The Iceman Cometh
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"Spellbinding--soaring theater--. For reasons that remain mysterious, it seems especially moving today."--The New York Times
Eugene O'Neill mined the tragedies of his own life for this depiction of a seedy, skid row saloon in 1912, peopled by society's failures: worn-out anarchists, failed con artists, drifters, whores, pimps, and informers. The pipe-dreaming drunks of Harry Hope's bar numb themselves with rotgut gin and make grandiose plans, while waiting for the annual appearance of the big-spending, fast-talking salesman, Hickey. But this year's visit fails to bring the expected good times, as a changed Hickey tries to rouse the barflies from their soothing stupor with a proselytizing message of salvation through self-knowledge.
Considered by many to be the Nobel Prize-winning playwright's finest work, The Iceman Cometh exposes the human need for illusion as an antidote to despair. The recent gripping, critically acclaimed Broadway production, starring Kevin Spacey, has highlighted anew the subversive genius of O'Neill's play.
enthusiastic chorus of "Here's how, Harry!" "Here's luck, Harry!" etc., and gulp half the wine down, Hickey leading them in this.) HOPE--(deeply moved--his voice husky) Bejees, thanks, all of you. Bejees, Hickey, you old son of a bitch, that's white of you! Bejees, I know you meant it, too. HICKEY--(moved) Of course I meant it, Harry, old friend! And I mean it when I say I hope today will be the biggest day in your life, and in the lives of everyone here, the beginning of a new life
got a hell of a grouch on! Bejees, you know you're all as welcome here as the flowers in May! (They look at him with eager forgiveness. Rocky is the first one who can voice it.) ROCKY--Aw, sure, Boss, you're always aces wid us, see? HICKEY--(rises to his feet again. He addresses them now with the simple, convincing sincerity of one making a confession of which he is genuinely ashamed.) Listen, everybody! I know you are sick of my gabbing, but I think this is the spot where I owe it to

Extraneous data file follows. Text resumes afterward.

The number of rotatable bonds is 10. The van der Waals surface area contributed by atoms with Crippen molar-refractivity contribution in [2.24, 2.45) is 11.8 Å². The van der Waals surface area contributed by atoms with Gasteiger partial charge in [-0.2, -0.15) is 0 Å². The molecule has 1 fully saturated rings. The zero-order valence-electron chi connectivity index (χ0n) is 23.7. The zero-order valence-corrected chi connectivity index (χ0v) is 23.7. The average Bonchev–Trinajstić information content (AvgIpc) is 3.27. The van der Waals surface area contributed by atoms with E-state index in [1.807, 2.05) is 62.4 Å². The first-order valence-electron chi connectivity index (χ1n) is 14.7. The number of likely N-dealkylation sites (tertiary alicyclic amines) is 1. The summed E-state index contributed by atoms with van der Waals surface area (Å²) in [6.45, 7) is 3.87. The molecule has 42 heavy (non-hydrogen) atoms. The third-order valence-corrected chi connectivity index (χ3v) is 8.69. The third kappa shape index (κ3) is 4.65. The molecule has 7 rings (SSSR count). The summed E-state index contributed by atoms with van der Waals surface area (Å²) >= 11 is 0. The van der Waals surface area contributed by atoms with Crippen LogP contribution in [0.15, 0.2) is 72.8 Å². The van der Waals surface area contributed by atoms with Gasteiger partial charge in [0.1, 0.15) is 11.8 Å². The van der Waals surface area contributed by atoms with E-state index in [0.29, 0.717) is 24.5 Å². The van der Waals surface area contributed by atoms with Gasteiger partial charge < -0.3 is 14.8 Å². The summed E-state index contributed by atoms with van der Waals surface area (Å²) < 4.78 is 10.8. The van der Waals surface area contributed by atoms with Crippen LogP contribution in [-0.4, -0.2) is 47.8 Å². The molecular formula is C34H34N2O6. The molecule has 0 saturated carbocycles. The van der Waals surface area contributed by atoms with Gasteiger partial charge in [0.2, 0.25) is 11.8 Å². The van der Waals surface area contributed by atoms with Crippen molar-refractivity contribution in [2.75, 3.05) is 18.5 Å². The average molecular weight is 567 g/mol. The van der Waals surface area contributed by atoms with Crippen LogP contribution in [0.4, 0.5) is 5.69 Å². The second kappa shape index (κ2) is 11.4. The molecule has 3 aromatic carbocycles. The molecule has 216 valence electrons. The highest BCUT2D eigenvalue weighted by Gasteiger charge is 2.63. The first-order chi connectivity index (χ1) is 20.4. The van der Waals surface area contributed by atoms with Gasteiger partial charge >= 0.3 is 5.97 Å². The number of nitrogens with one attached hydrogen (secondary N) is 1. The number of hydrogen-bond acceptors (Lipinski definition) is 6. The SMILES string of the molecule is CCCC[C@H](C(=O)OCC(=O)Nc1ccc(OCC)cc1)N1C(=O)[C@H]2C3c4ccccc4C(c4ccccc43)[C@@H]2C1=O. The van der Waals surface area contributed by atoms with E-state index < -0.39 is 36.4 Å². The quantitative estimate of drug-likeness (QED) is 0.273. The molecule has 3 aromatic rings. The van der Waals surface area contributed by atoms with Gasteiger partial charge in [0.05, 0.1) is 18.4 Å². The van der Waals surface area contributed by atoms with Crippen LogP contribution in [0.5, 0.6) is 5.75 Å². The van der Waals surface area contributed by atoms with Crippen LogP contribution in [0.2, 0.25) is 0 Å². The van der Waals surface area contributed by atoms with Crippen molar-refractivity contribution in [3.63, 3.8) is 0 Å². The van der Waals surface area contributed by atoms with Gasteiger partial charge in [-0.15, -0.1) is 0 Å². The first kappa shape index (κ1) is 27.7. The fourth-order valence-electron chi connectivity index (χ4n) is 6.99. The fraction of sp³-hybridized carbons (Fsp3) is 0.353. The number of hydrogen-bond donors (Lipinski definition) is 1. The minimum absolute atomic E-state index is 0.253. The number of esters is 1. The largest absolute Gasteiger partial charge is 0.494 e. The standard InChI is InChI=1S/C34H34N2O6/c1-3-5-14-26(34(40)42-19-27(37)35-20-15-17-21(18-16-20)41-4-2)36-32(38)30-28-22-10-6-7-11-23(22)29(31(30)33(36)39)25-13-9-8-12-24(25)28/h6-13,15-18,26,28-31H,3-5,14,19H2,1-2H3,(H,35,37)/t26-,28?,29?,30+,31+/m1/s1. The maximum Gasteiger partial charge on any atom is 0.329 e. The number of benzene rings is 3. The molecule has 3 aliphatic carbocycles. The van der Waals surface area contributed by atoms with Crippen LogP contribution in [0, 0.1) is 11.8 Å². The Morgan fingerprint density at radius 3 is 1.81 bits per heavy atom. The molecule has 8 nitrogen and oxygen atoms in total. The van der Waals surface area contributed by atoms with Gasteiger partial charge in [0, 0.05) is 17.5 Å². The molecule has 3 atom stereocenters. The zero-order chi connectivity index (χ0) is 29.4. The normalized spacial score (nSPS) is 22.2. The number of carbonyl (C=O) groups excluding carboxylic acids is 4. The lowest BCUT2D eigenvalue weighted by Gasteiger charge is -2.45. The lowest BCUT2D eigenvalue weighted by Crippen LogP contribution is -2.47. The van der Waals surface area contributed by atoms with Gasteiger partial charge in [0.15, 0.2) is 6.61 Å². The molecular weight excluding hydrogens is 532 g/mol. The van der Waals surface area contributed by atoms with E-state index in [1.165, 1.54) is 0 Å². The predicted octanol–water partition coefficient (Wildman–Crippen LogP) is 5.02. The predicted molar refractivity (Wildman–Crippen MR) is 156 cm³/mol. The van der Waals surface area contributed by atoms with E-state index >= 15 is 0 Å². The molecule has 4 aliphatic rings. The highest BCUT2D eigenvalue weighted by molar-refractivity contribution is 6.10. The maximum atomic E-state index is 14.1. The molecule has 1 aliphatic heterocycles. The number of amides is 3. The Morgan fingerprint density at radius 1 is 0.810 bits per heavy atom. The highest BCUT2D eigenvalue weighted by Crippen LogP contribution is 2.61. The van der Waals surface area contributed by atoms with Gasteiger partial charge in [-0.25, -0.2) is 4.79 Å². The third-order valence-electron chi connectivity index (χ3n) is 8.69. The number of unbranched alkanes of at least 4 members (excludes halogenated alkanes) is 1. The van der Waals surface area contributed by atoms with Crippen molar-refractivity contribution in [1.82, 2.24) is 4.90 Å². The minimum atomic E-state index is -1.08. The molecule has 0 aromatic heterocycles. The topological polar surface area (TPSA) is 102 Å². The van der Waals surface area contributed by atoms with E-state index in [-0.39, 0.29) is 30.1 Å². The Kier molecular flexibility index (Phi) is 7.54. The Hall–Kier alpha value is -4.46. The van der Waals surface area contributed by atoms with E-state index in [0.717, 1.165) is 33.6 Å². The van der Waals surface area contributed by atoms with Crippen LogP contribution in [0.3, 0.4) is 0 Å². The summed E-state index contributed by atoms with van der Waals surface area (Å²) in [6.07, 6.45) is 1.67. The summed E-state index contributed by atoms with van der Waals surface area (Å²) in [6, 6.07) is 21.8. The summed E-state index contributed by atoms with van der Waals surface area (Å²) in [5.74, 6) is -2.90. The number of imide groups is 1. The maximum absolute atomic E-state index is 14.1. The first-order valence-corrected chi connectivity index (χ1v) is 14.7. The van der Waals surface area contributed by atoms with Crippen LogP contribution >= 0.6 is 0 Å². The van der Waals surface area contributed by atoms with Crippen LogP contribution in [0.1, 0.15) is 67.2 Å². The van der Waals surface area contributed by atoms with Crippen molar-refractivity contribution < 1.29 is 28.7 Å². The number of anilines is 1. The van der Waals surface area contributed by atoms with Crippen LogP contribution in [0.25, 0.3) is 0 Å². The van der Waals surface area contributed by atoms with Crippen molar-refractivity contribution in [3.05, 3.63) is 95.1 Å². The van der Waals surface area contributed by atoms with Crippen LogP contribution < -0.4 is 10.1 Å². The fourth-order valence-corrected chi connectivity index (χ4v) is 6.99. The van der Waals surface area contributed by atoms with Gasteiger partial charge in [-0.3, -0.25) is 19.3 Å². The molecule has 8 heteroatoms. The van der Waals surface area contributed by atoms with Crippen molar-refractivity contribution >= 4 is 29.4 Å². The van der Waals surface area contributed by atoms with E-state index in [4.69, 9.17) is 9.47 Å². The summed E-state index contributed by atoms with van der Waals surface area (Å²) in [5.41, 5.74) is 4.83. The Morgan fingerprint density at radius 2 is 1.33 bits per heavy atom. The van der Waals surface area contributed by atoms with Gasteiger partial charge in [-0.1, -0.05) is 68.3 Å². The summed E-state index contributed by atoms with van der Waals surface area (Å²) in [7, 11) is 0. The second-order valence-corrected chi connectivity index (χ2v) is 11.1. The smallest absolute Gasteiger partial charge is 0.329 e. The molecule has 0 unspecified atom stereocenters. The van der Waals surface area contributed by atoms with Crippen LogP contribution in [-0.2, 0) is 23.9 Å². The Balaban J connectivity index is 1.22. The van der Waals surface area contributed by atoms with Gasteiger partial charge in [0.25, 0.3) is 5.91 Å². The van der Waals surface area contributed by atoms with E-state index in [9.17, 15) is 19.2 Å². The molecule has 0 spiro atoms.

she knows I was the one who sold-- LARRY--Shut up, damn you! PARRITT--It'll kill her. And I'm sure she knows it must have been me. (suddenly with desperate urgency) But I never thought the cops would get her! You've got to believe that! You've got to see what my only reason was! I'll admit what I told you last night was a lie--that bunk about getting patriotic and my duty to my country. But here's the true reason, Larry--the only reason! It was just for money! I got stuck on a whore
to me. Didn't mean anything. But I'd know what it meant to Evelyn. So I'd say to myself, never again. But you know how it is, traveling around. The damned hotel rooms. I'd get seeing things in the wall paper. I'd get bored as hell. Lonely and homesick. But at the same time sick of home. I'd feel free and I'd want to celebrate a little. I never drank on the job, so it had to be dames. Any tart. What I'd want was some tramp I could be myself with without being ashamed--someone I could tell a
on.) He'll get Matteawan. He ain't responsible. What he's pulled don't mean nuttin'. So forget dat whore stuff. I'll knock de block off anyone calls you whores! I'll fill de bastard full of lead! Yuh're tarts, and what de hell of it? Yuh're as good as anyone! So forget it, see? (They let him get his arms around them now. He gives them a hug. All the truculence leaves their faces. They smile and exchange maternally amused glances.) MARGIE--(with a wink) Our little bartender, ain't he,